Why pilots could be blamed for missing Malaysian plane
A woman holds a sign of support and hope for the passengers of the missing Malaysia Airlines flight MH370 she made and brought to the Kuala Lumpur International Airport on Tuesday. Photo by Damir Sagolj, Reuters
MANILA – Someone in the cockpit of Malaysia Airlines flight MH370 might have deliberately switched off the aircraft's diagnostic systems, making it impossible for authorities to trace the ill-fated Boeing 777-200ER, an official of the Civil Aviation Authority of the Philippines (CAAP) said Tuesday.
"If there was no distress call and there was no explosion, it had to be something done positively by somebody in the cockpit. I cannot imagine a terrorist getting inside the cockpit under the conditions," Capt. John Andrews, deputy director of the CAAP, told radio dzMM.
"It is difficult to admit it or even consider it was deliberately done by a crew member, but I’m sticking my neck out in making the statement… it’s got to be said," he said.
According to Andrews, there can only be two things why the aircraft's transponder – which gives the exact position, air speed, altitude, and even serial number of the aircraft – can be switched off. He said there might have been either an explosion or it was purposely turned off by either one of the crew members in the cockpit.
"If they are ruling out an explosion, therefore it must have been purposely turned off. If it was purposely turned off, there was a deliberate act to commit something. That is why there was no distress call or anything else," Andrews said.
Andrews said it is impossible for somebody else, other than the pilot or other crew members, to go into the cockpit.
“There are procedures. When somebody goes out of the cockpit, another crew member stands by, and blocks off the entrance. Walang makakalapit, that is normally the case,” he said.
He said any attempt to get inside the cockpit would have to be done over a period of time, and the pilots will still be able to make a distress call.
"That never happened," he pointed out, saying that this discounts the possibility that the plane might have been hijacked.
Andrews also said there have been two cases of pilot suicide recorded and investigated by authorities.
"It is not far-fetched for this thing to happen again," he said.
The CAAP deputy director said authorities should investigate the crew members' activities before the flight.
"What I feel is authorities should investigate the crew members - where they were the night before, what they ate, what they drank and everything else, because that’s part of the investigation," he said.
According to Andrews, even foreign experts are hinting at the involvement of the crew.
"But they are very careful treading this line, because of the sensitivities involved, but eventually dadating at dadating din yan diyan… From all the evidence gathered so far, it is a scenario worth investigating," he said.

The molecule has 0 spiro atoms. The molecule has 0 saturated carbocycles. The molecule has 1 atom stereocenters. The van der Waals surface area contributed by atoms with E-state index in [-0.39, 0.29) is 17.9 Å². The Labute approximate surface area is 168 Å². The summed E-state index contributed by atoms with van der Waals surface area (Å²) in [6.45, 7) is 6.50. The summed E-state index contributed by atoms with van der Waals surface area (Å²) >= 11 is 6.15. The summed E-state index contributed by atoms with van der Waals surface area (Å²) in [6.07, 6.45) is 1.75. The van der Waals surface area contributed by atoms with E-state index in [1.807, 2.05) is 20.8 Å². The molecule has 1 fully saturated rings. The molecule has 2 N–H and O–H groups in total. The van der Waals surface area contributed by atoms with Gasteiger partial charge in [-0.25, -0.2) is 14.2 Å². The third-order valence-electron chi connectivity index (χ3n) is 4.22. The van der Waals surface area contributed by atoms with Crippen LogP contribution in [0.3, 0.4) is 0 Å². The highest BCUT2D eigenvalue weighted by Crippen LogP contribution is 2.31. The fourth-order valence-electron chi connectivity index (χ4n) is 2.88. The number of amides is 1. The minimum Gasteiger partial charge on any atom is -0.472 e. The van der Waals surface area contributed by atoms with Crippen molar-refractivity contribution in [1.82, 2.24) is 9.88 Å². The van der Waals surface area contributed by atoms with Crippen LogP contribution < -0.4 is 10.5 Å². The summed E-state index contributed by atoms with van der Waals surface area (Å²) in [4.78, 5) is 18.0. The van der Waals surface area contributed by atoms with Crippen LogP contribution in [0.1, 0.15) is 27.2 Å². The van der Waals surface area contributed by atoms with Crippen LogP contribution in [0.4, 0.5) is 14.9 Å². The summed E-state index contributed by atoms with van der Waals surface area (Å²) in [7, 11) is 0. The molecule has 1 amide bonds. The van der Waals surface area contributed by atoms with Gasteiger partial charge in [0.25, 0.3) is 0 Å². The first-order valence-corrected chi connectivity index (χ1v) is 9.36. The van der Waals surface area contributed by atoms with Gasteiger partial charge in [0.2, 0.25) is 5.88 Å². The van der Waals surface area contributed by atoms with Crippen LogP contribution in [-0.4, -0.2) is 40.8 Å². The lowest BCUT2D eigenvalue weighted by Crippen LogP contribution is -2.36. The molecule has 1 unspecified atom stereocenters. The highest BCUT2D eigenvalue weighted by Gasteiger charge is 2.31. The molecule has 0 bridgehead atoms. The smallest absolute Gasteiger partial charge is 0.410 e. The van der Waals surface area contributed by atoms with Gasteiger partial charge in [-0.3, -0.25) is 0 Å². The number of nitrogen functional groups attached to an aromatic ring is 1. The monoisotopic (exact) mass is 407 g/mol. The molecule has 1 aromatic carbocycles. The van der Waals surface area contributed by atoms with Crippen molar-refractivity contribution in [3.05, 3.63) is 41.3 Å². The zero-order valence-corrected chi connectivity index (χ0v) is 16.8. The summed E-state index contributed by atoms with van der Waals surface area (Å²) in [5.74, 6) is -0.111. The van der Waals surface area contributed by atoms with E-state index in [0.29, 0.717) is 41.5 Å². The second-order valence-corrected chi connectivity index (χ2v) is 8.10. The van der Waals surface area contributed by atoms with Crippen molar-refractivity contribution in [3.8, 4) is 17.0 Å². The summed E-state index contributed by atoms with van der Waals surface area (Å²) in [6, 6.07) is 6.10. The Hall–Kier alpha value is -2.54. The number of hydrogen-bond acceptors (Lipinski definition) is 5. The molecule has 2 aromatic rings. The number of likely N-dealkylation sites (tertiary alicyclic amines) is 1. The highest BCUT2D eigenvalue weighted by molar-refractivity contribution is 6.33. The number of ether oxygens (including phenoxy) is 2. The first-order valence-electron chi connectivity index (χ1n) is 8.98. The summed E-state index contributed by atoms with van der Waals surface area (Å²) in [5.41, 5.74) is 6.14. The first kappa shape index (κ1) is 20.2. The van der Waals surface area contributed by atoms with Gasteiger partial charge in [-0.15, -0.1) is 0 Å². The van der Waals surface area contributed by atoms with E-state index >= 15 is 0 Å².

"I hope I’m wrong, we hope for the best, but we have to accept reality whatever it may be," Andrews said.
Map and timeline comparing the disappearance and initial search efforts for Malaysia Airlines MH370 and Air France AF447 which crashed in 2009. Reuters image
Andrews said considering that there is aircraft debris found yet, he is assuming that there was no explosion.
"Any explosion would have a lot of debris," he said, also discounting the theory that the plane "disintegrated" mid-air.
Andrews believes that the plane entered the sea at an acute angle, that is why there was no explosion.
"When an object falls from the sky it is either in a controlled or uncontrolled state. A controlled state means it is still flying. If an object is drifting down, it will explode on impact. If it were going down at a very acute angle, dire-diretso lang sa tubig yun, kung sasabog man sa loob na ng tubig,” he said.
In this scenario, Andrews said debris is going to be very limited.
Andrews said although the plane carries an emergency beacon, it may have activated upon impact but it had no time to send any signal.
"If it gave out a signal this will be picked up by satellite, and relayed to pick-up stations around the world. But no signal appeared," he said.
He said the only way to get a final confirmation of what happened to the plane is through its flight data recorder.
"If they are able to find the flight data recorder, they will be able to determine exactly what happened. When the airplane goes down, the recorder starts pinging. Sound waves travel in water," he said.
The next step is to try to locate the pinging sound, which lasts 30 to 90 days, which can help search and rescue personnel locate the impact zone.
However, this is not easy if the plane went down in shallow water. "All the other noises from the surface are picked up, it’s hard to distinguish the pinging sound," he said.